Following the sudden, senseless murder of Jersey City police officer Melvin Santiago this past weekend, many cops across the Garden State are on high alert.

(Anton Prado Photography, ThinkStock)

"When police officers are setting out on their shift, they always know in the back of their minds they may encounter some horrible danger, but that's part of the job," said Nick Irons, professor of criminal justice at County College of Morris and former Sparta police sergeant. Irons said police are taught to maintain a heightened level of awareness because "anybody can become the person who's going to take your life -- man, woman, youngster, oldster -- it doesn't make any difference because you don't know what's going through their head at that time."

The result for officers can be unhealthy stress levels.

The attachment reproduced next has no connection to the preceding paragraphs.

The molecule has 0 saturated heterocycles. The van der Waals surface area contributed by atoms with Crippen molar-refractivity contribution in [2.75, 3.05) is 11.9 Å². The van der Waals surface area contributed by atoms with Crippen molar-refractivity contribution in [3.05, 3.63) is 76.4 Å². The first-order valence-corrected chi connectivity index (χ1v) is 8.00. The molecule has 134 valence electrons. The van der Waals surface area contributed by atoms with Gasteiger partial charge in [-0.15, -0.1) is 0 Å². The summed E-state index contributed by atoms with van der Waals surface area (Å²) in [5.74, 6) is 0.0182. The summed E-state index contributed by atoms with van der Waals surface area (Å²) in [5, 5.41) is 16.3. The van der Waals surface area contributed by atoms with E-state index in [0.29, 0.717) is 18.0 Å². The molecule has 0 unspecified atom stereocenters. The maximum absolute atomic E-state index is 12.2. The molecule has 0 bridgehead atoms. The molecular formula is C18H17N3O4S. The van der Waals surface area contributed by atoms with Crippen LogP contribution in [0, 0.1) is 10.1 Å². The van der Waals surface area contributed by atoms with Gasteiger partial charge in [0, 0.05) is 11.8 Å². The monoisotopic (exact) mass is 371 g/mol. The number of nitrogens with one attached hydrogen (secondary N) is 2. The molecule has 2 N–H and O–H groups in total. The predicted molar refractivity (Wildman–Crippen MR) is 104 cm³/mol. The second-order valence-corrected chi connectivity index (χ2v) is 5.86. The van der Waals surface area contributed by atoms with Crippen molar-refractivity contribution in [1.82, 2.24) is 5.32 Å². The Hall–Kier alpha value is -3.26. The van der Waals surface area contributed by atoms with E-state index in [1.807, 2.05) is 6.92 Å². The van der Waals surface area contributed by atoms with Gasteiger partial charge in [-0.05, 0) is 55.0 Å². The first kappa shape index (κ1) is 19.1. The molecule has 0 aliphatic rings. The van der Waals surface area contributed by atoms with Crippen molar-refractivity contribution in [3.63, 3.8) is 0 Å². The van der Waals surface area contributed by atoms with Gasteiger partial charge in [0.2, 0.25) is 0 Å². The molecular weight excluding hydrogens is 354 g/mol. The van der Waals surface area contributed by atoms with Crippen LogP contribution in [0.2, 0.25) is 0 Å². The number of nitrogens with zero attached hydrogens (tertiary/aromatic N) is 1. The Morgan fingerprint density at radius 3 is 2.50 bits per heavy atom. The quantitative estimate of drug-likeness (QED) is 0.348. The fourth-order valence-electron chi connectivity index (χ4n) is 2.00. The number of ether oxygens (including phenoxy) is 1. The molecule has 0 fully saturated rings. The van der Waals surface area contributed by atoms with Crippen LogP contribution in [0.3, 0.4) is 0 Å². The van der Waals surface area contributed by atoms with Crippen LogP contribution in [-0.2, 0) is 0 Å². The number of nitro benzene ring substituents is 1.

"It's always there. We're taught to be aware of our surroundings, to watch everything," Irons said. "We consider everybody a potential enemy, and that sometimes can become a problem because 99 percent of people are decent, kind, nice folks, but then we have to look at them as a potential killer of us or somebody else, and that's what makes life difficult. We're always aware, always on our toes in case something does happen. A police officer's stress is a major issue today."

He added that being a cop is a tremendous job.

"It's like having a front-row seat to the greatest show on earth, and yet one has to be aware when you're sitting in the front row that sometimes things can fly out and hit you," Irons said.